9. Choose Finish to create the crawler.


To create an AWS Glue crawler using the AWS CLI, you can use the create-crawler command. Here is an example command:

aws glue create-crawler --name my-crawler --role my-role-arn --database-name my-database --targets '{"S3Targets":[{"Path":" s3//Sudo-ETL-Pipeline/SubfolderNames /"}]}'

This command creates a crawler named my-crawler, with a role named my-role-arn, that crawls the S3 path s3://my-bucket/path/ and adds the metadata to the my-database Glue database.

Create an AWS Glue job

AWS Glue jobs can be used to transform your data and load it to your destination. Here is a step-by-step guide to creating an AWS Glue job using the AWS Management Console and the AWS CLI :

  1. Go to the AWS Management Console and select AWS Glue.
  • In the left navigation pane, select Jobs.
  • Here you have to add your transformation script in the script editor. You can use PySpark or Scala to write your script. You can also upload an existing script.
  • Choose Save.
  • Under Security configuration, select an IAM role that has permission to access your data sources and destinations.
  • Under Advanced properties, you can configure additional settings such as job parameters and connections.
  • Review the settings for the job.
  • Choose Finish to create the job.


Following are the steps for Creating an AWS Glue job using the AWS CLI

  1. Enter the following command to create a new job :
aws glue create-job --name my-job --role my-role-arn --command '{"Name":"glueetl","ScriptLocation":"s3://Sudo-ETL-Pipeline/my-script.py","PythonVersion":"3"}' --default-arguments '{"--job-language":"python","--job-bookmark-option":"job-bookmark-enable","--s3-bucket":" Sudo-ETL-Pipeline ","--s3-key-prefix":"output/"}'

This command creates a new job named my-job, with a role named my-role-arn, and a transformation script located in your s3 Bucket. You can change the name of the s3 Bucket in the command according to your own s3 bucket, you want to use.

  • Enter the following command to set up your data source and destination:
aws glue update-job --job-name my-job --connections '{"Connections":["my-connection"]}' --default-arguments '{"--TempDir":"s3://Sudo-ETL-Pipeline /temp/","--source-table":"my-source-table","--destination-table":"my-destination-table"}'

This command sets the connection to my-connection and the source and destination tables to my-source-table and my-destination-table, respectively.

  • Edit the transformation script located in s3:// Sudo-ETL-Pipeline /my-script.py
  • Enter the following command to configure job properties:
aws glue update-job --job-name Sudo-Job-For-ETL-Pipeline --default-arguments '{"--enable-continuous-cloudwatch-log":"true","--enable-continuous-log-filter":"true","--enable-continuous-log-union":"true","--enable-spark-ui":"true","--enable-metrics":"true"}'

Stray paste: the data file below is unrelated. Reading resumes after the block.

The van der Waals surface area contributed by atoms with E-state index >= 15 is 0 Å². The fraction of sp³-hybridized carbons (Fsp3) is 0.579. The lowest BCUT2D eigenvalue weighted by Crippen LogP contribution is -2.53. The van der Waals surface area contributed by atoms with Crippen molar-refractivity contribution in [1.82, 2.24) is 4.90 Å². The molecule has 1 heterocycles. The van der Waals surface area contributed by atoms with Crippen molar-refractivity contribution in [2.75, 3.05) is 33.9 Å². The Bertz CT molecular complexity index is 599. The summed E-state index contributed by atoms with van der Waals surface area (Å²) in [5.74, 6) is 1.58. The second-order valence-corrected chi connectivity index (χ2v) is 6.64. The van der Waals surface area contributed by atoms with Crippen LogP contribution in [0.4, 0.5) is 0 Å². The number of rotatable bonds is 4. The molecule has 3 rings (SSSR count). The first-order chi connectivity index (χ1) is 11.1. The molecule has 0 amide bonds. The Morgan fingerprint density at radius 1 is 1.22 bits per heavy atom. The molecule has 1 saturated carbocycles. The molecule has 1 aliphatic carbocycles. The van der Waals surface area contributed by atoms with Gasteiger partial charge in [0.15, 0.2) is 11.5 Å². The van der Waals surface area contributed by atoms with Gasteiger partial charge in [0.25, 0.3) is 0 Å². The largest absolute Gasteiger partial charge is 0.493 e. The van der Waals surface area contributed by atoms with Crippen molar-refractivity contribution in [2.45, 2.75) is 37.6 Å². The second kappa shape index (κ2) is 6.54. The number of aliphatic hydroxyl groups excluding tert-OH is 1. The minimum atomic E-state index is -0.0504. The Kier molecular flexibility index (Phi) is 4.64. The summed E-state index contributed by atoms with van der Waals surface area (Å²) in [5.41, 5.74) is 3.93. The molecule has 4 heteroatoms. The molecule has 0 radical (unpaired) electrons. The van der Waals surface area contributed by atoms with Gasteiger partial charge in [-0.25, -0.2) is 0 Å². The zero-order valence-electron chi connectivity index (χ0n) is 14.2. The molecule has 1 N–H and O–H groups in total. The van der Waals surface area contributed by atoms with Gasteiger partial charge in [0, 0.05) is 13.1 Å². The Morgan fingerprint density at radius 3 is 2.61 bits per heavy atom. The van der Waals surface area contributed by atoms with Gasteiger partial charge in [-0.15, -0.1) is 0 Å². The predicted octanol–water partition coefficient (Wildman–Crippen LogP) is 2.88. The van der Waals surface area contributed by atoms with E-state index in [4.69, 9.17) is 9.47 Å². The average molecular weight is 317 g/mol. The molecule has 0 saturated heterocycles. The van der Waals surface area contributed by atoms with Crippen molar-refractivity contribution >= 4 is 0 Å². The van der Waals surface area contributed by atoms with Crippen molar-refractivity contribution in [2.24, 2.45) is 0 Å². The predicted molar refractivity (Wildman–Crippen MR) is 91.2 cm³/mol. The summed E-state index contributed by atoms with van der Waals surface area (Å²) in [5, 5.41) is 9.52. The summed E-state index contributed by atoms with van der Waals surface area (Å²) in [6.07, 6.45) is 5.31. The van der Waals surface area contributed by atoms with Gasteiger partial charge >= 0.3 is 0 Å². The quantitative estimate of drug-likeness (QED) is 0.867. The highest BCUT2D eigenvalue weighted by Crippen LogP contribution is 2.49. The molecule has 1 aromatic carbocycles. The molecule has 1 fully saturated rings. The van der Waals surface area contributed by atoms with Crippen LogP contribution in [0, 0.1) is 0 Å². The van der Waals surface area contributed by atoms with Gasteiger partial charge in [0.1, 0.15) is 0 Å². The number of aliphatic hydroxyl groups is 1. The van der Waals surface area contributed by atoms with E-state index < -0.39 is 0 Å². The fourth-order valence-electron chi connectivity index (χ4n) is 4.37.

This command enables logging, metrics, and Spark UI.

  • Review the settings for the job.
  • Enter the following command to run the job:

aws glue start-job-run –job-name Sudo-Job-For-ETL-Pipeline

This command starts the job.

Set up an Amazon Athena database

Athena is a serverless interactive query service that can be used to query your transformed data.

Here’s a step-by-step guide to set up an Amazon Athena database for the scenario we discussed

  1. Open the Amazon Athena console Open the Amazon Athena console by navigating to the Athena service in the AWS Management Console.
  • Choose an S3 bucket where you want to store your query results.

Set up an Amazon QuickSight Dashboard

Amazon QuickSight is a business intelligence service that can be used to create visualizations and dashboards.

Here are the steps to set up an Amazon QuickSight dashboard:

  • Navigate to the Amazon QuickSight console and login using your AWS credentials.
  • Select “Manage QuickSight” from the navigation pane on the left-hand side of the screen.
  • Click on “Create analysis” to create a new analysis. An analysis is a collection of visualizations that you can use to build a dashboard.
  • Choose a data source for your analysis. In this case, you would choose the Amazon S3 bucket that contains the transformed data from your ETL pipeline.
  • Build your analysis by dragging and dropping fields from your data source onto the visualization canvas. You can use a variety of visualization types, including bar charts, line charts, scatter plots, and more.
  • Save your analysis when you are finished building it.
  • Create a new dashboard by clicking on “Create dashboard” from the main QuickSight console.
  • Choose the analysis that you just created as the data source for your dashboard.
  • Add visualizations from your analysis to the dashboard by dragging them onto the dashboard canvas. You can also add text boxes and images to provide context for your visualizations.
  • Customize the appearance of your dashboard using the tools in the QuickSight interface. You can change the colours, fonts, and sizes of the various elements on your dashboard.
  • Publish your dashboard by clicking on the “Publish” button in the top right-hand corner of the QuickSight console. You can choose to share your dashboard with fspecific users or groups, or you can make it available to everyone in your organization.

Schedule the ETL job

Finally, you can schedule the AWS Glue job to run on a regular schedule.